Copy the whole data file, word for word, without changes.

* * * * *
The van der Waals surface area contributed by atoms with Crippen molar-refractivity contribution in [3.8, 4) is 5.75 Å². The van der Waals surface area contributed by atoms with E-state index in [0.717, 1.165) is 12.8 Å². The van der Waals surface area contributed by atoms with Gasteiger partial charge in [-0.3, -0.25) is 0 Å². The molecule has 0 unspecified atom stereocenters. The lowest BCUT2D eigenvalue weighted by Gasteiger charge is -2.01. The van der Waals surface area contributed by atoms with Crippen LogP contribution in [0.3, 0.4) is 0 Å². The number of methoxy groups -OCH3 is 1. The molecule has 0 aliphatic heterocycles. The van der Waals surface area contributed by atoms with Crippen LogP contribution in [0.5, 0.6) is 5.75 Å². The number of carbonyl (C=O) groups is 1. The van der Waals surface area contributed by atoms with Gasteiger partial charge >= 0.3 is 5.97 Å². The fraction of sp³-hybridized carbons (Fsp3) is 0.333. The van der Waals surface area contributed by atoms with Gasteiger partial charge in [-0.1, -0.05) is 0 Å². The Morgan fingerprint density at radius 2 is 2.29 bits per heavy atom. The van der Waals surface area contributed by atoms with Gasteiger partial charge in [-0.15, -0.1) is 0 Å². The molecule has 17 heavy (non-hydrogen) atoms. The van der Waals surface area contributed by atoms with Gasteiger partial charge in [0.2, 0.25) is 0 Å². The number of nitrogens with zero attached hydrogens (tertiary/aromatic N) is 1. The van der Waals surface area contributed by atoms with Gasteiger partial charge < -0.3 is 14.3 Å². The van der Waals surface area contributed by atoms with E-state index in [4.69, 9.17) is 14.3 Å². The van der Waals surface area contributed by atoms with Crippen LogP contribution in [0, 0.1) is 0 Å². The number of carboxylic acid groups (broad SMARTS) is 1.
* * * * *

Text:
The van der Waals surface area contributed by atoms with Crippen molar-refractivity contribution in [3.8, 4) is 5.75 Å². The van der Waals surface area contributed by atoms with E-state index in [0.717, 1.165) is 12.8 Å². The van der Waals surface area contributed by atoms with Gasteiger partial charge in [-0.3, -0.25) is 0 Å². The molecule has 0 unspecified atom stereocenters. The lowest BCUT2D eigenvalue weighted by Gasteiger charge is -2.01. The van der Waals surface area contributed by atoms with Crippen LogP contribution in [0.3, 0.4) is 0 Å². The number of methoxy groups -OCH3 is 1. The molecule has 0 aliphatic heterocycles. The van der Waals surface area contributed by atoms with Crippen LogP contribution in [0.5, 0.6) is 5.75 Å². The number of carbonyl (C=O) groups is 1. The van der Waals surface area contributed by atoms with Gasteiger partial charge >= 0.3 is 5.97 Å². The fraction of sp³-hybridized carbons (Fsp3) is 0.333. The van der Waals surface area contributed by atoms with Gasteiger partial charge in [-0.1, -0.05) is 0 Å². The Morgan fingerprint density at radius 2 is 2.29 bits per heavy atom. The van der Waals surface area contributed by atoms with Gasteiger partial charge in [-0.15, -0.1) is 0 Å². The molecule has 17 heavy (non-hydrogen) atoms. The van der Waals surface area contributed by atoms with Gasteiger partial charge in [0.2, 0.25) is 0 Å². The number of nitrogens with zero attached hydrogens (tertiary/aromatic N) is 1. The van der Waals surface area contributed by atoms with Gasteiger partial charge < -0.3 is 14.3 Å². The van der Waals surface area contributed by atoms with E-state index in [4.69, 9.17) is 14.3 Å². The van der Waals surface area contributed by atoms with Crippen LogP contribution in [0, 0.1) is 0 Å². The number of carboxylic acid groups (broad SMARTS) is 1.